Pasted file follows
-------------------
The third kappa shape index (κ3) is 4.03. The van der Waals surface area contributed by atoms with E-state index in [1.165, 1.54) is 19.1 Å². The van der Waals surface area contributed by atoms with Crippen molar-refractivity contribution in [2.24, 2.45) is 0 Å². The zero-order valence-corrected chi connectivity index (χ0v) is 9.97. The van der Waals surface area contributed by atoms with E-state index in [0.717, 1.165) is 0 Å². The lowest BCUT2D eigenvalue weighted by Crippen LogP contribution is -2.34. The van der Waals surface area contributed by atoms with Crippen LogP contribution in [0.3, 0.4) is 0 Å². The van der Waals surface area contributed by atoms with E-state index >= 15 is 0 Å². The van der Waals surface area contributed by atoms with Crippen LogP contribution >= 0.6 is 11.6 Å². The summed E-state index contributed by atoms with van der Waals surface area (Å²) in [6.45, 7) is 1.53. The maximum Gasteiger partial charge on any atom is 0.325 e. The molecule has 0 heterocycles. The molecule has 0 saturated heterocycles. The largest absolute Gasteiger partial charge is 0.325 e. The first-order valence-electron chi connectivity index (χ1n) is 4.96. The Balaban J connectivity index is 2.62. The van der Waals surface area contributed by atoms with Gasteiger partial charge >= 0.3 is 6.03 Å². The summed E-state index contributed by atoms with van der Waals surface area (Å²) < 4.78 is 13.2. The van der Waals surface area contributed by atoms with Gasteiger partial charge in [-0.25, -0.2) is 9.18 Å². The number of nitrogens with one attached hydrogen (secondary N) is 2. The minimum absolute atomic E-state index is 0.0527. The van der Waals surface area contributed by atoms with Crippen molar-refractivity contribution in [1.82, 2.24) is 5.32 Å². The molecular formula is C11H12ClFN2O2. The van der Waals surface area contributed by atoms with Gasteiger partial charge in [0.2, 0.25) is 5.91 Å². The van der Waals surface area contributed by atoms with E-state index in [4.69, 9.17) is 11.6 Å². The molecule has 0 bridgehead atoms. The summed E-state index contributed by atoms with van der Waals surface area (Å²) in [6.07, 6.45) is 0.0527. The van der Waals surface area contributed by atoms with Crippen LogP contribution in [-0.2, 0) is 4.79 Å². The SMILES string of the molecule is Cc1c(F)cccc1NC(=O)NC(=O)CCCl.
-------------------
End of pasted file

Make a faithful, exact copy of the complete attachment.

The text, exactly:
The third kappa shape index (κ3) is 4.03. The van der Waals surface area contributed by atoms with E-state index in [1.165, 1.54) is 19.1 Å². The van der Waals surface area contributed by atoms with Crippen molar-refractivity contribution in [2.24, 2.45) is 0 Å². The zero-order valence-corrected chi connectivity index (χ0v) is 9.97. The van der Waals surface area contributed by atoms with E-state index in [0.717, 1.165) is 0 Å². The lowest BCUT2D eigenvalue weighted by Crippen LogP contribution is -2.34. The van der Waals surface area contributed by atoms with Crippen LogP contribution in [0.3, 0.4) is 0 Å². The van der Waals surface area contributed by atoms with E-state index >= 15 is 0 Å². The van der Waals surface area contributed by atoms with Crippen LogP contribution >= 0.6 is 11.6 Å². The summed E-state index contributed by atoms with van der Waals surface area (Å²) in [6.45, 7) is 1.53. The maximum Gasteiger partial charge on any atom is 0.325 e. The molecule has 0 heterocycles. The molecule has 0 saturated heterocycles. The largest absolute Gasteiger partial charge is 0.325 e. The first-order valence-electron chi connectivity index (χ1n) is 4.96. The Balaban J connectivity index is 2.62. The van der Waals surface area contributed by atoms with Gasteiger partial charge >= 0.3 is 6.03 Å². The summed E-state index contributed by atoms with van der Waals surface area (Å²) < 4.78 is 13.2. The van der Waals surface area contributed by atoms with Gasteiger partial charge in [-0.25, -0.2) is 9.18 Å². The number of nitrogens with one attached hydrogen (secondary N) is 2. The minimum absolute atomic E-state index is 0.0527. The van der Waals surface area contributed by atoms with Crippen molar-refractivity contribution in [1.82, 2.24) is 5.32 Å². The molecular formula is C11H12ClFN2O2. The van der Waals surface area contributed by atoms with Gasteiger partial charge in [0.2, 0.25) is 5.91 Å². The van der Waals surface area contributed by atoms with E-state index in [4.69, 9.17) is 11.6 Å². The molecule has 0 bridgehead atoms. The summed E-state index contributed by atoms with van der Waals surface area (Å²) in [6.07, 6.45) is 0.0527. The van der Waals surface area contributed by atoms with Crippen LogP contribution in [-0.2, 0) is 4.79 Å². The SMILES string of the molecule is Cc1c(F)cccc1NC(=O)NC(=O)CCCl.